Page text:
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'Underground Plant Mobility' and 'Dispersal of Diaspores.' Two Exemplary Case Studies for Useful Examinations of Functional Morphology (Plant Construction)
Norbert Pütz and Karl H. A. Schmidt
Systematics and Geography of Plants
Vol. 68, No. 1/2, Morphology, Anatomy and Systematics at the Centenary of Wilhelm Troll's Birth (1999), pp. 39-50
Stable URL: http://www.jstor.org/stable/3668588
Page Count: 12
You can always find the topics here!Topics: Plants, Plant morphology, Plant roots, Plant architecture, Biodynamic agriculture, Structural design, Plant ecology, Species, Ecology, Plant bulbs
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Two exemplary case studies of functional morphology are presented. The first topic, underground plant mobility, illustrates the feedback effect of 'plant structure' and observation of their 'functional role'. Questions are raised in relation to both, 'plant structure' and its 'functional role'. Experiments are developed to obtain answers, and to prompt further questions resulting from these answers. This was shown in an exemplary way in the unusually geophilous strategies of Hemerocallis fulva, well adapted to fulfilling the function 'cryptical survival'. Thus, investigation of functional morphology is useful for a better understanding of plant behaviour. The second case study relates to dispersal of diaspores in Apiaceae. Wind tunnel experiments were carried out to analyze the 'flying ability' of winged or spiny mericarps. In general, winged diaspores fly better than spiny ones, except in the case of Daucus muricatus, the spiny diaspores of which fly better than the winged ones, e.g., of Prangos pabularia. Thus, this topic was useful in showing that functional approaches to 'plant structure' may reveal new perspectives in ecological understanding. However, 'form' and 'function' are frequent in botanical literature, showing that a dualistic treatment of plant structures is very helpful for a better understanding of plant biology. Besides 'underground plant movement' and 'dispersal' there are important topics such as 'floral ecology', 'biomechanics', and many more. All of these could be included in one category, which we propose to call 'plant construction'. Scientific work on 'plant construction' should be based on three basic principles: 1. The starting point of the investigation should be the specific form itself, 2. The scientific question should be functional, and 3. Scientific investigation should be based on targeted observation and experiment.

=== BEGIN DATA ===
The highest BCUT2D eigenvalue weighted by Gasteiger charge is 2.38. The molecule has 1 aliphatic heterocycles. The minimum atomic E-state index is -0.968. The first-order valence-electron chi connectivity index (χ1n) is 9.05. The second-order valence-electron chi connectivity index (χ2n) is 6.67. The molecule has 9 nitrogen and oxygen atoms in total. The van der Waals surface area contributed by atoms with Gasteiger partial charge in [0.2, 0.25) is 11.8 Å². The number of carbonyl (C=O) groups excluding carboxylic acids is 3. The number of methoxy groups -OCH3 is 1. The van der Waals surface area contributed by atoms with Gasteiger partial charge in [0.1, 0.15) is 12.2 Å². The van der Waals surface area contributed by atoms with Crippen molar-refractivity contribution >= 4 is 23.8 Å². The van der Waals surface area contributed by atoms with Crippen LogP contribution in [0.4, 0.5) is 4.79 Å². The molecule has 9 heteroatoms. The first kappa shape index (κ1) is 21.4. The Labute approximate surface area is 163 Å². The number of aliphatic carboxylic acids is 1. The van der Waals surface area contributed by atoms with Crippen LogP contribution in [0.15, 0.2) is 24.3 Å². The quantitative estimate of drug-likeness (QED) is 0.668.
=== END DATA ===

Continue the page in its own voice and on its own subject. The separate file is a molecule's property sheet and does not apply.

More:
Systematics and Geography of Plants © 1999 Botanic Garden Meise